Fall 2023

Aging with pride

Rajean P. Moone, PhD, is helping caregivers better address the unique health needs of the LGBTQ community

Rajean P. Moone, PhD

They say that getting old isn’t for the faint of heart, and that’s especially true for LGBTQ folks. Older adults in the LGBTQ community can face a myriad of health disparities, stemming from a variety of factors, including institutional discrimination.

Rajean P. Moone, PhD, is the associate director of education at the University of Minnesota’s Center for Healthy Aging and Innovation, and one the state’s foremost experts in LGBTQ aging. He and his team are building a toolkit to help caregivers better understand and serve this historically marginalized community. 

What health disparities do LGBTQ folks experience?  

Chronic conditions—things like cancer, heart disease, mental health diagnoses—are seen at a higher rate in LGBTQ older communities. And there are also some conditions experienced by LGBTQ older adults that may not be as universally experienced by others, such as HIV and Alzheimer’s disease. 

What can explain these disparities? 

Because of their historical experiences of being considered a medical diagnosis, immoral, or even illegal, LGBTQ older adults sometimes have a reluctance in seeking out formal service providers.

At the same time, they are less likely to have friends and family members to provide informal care for them. That’s a problem, because the vast majority of care for older adults in Minnesota is provided informally by friends and family members.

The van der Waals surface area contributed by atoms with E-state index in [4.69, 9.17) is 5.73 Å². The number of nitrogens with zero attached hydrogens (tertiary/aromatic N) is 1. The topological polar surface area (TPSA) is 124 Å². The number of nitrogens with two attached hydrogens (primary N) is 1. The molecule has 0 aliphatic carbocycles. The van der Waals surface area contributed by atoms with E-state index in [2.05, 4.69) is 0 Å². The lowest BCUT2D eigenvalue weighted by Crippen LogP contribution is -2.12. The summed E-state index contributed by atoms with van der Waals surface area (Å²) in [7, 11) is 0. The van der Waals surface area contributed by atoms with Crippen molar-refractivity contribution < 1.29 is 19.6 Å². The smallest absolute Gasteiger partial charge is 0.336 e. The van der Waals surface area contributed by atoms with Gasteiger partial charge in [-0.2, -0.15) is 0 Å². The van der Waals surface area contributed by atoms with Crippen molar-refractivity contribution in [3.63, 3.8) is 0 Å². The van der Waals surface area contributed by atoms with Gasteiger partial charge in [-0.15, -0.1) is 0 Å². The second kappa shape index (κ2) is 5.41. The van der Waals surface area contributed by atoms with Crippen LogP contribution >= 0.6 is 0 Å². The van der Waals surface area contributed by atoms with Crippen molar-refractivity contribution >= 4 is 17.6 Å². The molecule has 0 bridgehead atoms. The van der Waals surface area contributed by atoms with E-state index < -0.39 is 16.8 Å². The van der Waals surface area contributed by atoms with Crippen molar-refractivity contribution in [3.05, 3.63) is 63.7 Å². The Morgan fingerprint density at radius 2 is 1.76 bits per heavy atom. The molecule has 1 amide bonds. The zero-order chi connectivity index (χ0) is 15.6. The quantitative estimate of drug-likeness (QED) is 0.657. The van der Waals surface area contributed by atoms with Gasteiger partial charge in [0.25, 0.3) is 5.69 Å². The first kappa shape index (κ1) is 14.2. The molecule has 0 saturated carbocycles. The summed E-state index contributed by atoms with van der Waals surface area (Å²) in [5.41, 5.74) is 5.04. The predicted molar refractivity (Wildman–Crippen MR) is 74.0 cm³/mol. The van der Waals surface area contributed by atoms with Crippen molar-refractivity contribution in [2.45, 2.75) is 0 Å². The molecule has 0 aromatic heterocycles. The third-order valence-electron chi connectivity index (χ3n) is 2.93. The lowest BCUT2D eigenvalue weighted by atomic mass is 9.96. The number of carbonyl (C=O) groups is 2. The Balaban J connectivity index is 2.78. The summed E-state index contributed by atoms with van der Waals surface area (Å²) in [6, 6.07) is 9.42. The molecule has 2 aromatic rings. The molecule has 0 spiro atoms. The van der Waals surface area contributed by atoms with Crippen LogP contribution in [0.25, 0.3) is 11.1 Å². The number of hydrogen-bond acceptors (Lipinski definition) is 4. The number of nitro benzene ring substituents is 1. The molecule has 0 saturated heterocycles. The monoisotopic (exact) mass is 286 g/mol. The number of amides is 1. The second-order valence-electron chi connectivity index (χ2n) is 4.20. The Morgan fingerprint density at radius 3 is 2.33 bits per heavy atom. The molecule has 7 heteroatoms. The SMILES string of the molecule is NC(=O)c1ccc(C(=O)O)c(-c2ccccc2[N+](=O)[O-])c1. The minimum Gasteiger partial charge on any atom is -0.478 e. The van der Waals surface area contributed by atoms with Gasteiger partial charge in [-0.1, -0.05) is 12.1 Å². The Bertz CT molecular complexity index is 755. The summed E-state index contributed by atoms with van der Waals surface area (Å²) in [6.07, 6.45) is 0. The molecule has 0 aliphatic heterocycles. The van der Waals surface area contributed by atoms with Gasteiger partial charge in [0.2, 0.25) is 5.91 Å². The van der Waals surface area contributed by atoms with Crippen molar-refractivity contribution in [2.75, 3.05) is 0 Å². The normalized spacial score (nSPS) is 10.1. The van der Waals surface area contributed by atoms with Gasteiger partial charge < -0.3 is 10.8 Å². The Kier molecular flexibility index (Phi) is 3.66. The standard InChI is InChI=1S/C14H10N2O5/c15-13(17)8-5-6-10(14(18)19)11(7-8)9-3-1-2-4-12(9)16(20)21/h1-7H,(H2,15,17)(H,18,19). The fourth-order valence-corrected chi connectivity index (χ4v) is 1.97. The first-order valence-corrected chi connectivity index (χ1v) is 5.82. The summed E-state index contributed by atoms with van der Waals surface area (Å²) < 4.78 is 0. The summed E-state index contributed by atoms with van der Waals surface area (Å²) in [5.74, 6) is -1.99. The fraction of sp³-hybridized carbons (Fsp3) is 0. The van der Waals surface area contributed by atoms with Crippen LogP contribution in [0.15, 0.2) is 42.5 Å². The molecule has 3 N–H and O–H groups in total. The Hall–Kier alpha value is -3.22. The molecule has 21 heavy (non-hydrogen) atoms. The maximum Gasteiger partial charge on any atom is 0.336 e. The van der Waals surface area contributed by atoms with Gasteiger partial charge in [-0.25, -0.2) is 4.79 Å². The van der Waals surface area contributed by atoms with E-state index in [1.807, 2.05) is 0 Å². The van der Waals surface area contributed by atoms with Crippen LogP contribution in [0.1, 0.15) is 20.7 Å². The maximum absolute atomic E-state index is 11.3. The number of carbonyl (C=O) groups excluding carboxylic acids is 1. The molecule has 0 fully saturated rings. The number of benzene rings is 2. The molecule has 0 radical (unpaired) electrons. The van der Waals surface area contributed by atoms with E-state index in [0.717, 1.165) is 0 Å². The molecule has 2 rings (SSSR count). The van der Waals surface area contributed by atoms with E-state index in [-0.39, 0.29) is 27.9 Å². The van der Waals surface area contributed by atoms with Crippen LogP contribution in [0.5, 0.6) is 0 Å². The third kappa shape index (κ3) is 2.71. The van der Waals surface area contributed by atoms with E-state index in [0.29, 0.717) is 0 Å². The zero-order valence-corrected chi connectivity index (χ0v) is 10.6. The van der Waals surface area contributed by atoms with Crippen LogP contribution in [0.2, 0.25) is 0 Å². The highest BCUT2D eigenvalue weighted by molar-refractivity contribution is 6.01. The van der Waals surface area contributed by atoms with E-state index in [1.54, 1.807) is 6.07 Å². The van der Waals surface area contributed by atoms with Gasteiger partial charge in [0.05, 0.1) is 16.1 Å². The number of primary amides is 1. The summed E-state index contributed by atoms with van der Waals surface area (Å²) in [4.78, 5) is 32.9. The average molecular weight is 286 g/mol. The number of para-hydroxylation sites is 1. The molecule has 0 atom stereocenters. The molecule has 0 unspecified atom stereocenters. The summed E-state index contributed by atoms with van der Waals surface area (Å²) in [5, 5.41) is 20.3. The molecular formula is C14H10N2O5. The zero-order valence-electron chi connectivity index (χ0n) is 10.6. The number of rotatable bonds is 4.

I call this phenomenon the LGBTQ aging paradox—the fact that these older adults are more likely to need formal services and support, but they’re less likely to reach out and access them.

What is the U doing to make health care more equitable for LGBTQ older adults?  

We were the lead researchers on the 2022 LGBTQ Aging Needs Assessment here in Minnesota, which provides a snapshot of the health, economic, and social indicators of LGBTQ older adults. 

We have a National Institute of Aging–funded research study looking at nursing homes and assisted-living communities to find out what policies they have in place that are LGBTQ friendly. 

We’re expanding a nationally recognized program called Training to Serve specifically for senior care establishments, to help show providers how to offer those high-quality, sensitive services—and to help their existing services become more welcoming to members of the LGBTQ community.

We also created the LGBTQ Aging Care Toolkit to provide resources, like case studies, basic videos, and information about LGBTQ aging that faculty can take “off the shelf” and put into their courses. It’s available for free at z.umn.edu/lgbtq-aging.


This microscopic scan of a person’s cerebral cortex includes several senile plaques, which are a sign of Alzheimer’s disease. LGBTQ older adults are at a higher risk for developing Alzheimer’s disease and related dementias than their cisgender heterosexual counterparts, the Alzheimer’s Association has noted. 

Rajean P. Moone, PhD, associate director of education at the U’s Center for Healthy Aging and Innovation, says that while the exact cause of this disparity is unknown, there are a variety of contributing factors.

“Social isolation and loneliness, higher rates of depression and mental distress, and higher rates of other chronic conditions such as diabetes, high blood pressure, and high cholesterol—all of these factors contribute to cognitive decline and increased risk for Alzheimer’s disease and related dementias,” he says.